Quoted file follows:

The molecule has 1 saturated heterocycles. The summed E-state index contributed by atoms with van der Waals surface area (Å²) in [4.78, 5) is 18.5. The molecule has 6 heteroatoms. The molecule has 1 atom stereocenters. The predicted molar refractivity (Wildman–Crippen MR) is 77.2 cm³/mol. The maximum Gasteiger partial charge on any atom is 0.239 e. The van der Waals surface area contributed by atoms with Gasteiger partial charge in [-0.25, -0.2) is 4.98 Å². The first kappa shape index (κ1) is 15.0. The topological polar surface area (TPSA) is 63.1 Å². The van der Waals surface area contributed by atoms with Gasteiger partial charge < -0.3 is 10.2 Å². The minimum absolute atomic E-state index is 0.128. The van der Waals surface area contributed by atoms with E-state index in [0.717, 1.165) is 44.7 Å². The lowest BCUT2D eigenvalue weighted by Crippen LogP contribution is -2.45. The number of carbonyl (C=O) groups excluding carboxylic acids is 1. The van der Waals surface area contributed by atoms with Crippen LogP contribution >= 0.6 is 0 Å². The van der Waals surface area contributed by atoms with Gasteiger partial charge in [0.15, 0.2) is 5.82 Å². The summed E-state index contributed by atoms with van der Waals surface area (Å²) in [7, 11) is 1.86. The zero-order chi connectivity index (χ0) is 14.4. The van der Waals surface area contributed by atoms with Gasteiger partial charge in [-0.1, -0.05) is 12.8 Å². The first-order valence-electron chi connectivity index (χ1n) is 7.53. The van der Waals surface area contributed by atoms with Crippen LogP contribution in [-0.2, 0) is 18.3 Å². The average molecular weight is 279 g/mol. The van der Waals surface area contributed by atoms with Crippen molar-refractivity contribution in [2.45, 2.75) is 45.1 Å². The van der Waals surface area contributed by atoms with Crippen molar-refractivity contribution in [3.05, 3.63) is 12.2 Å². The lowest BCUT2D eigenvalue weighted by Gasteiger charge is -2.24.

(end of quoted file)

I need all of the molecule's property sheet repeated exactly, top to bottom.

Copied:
The molecule has 1 saturated heterocycles. The summed E-state index contributed by atoms with van der Waals surface area (Å²) in [4.78, 5) is 18.5. The molecule has 6 heteroatoms. The molecule has 1 atom stereocenters. The predicted molar refractivity (Wildman–Crippen MR) is 77.2 cm³/mol. The maximum Gasteiger partial charge on any atom is 0.239 e. The van der Waals surface area contributed by atoms with Gasteiger partial charge in [-0.25, -0.2) is 4.98 Å². The first kappa shape index (κ1) is 15.0. The topological polar surface area (TPSA) is 63.1 Å². The van der Waals surface area contributed by atoms with Gasteiger partial charge < -0.3 is 10.2 Å². The minimum absolute atomic E-state index is 0.128. The van der Waals surface area contributed by atoms with E-state index in [0.717, 1.165) is 44.7 Å². The lowest BCUT2D eigenvalue weighted by Crippen LogP contribution is -2.45. The number of carbonyl (C=O) groups excluding carboxylic acids is 1. The van der Waals surface area contributed by atoms with Crippen LogP contribution >= 0.6 is 0 Å². The van der Waals surface area contributed by atoms with Gasteiger partial charge in [0.15, 0.2) is 5.82 Å². The summed E-state index contributed by atoms with van der Waals surface area (Å²) in [7, 11) is 1.86. The zero-order chi connectivity index (χ0) is 14.4. The van der Waals surface area contributed by atoms with Gasteiger partial charge in [-0.1, -0.05) is 12.8 Å². The first-order valence-electron chi connectivity index (χ1n) is 7.53. The van der Waals surface area contributed by atoms with Crippen LogP contribution in [-0.2, 0) is 18.3 Å². The average molecular weight is 279 g/mol. The van der Waals surface area contributed by atoms with Crippen molar-refractivity contribution in [2.45, 2.75) is 45.1 Å². The van der Waals surface area contributed by atoms with Crippen molar-refractivity contribution in [3.05, 3.63) is 12.2 Å². The lowest BCUT2D eigenvalue weighted by Gasteiger charge is -2.24.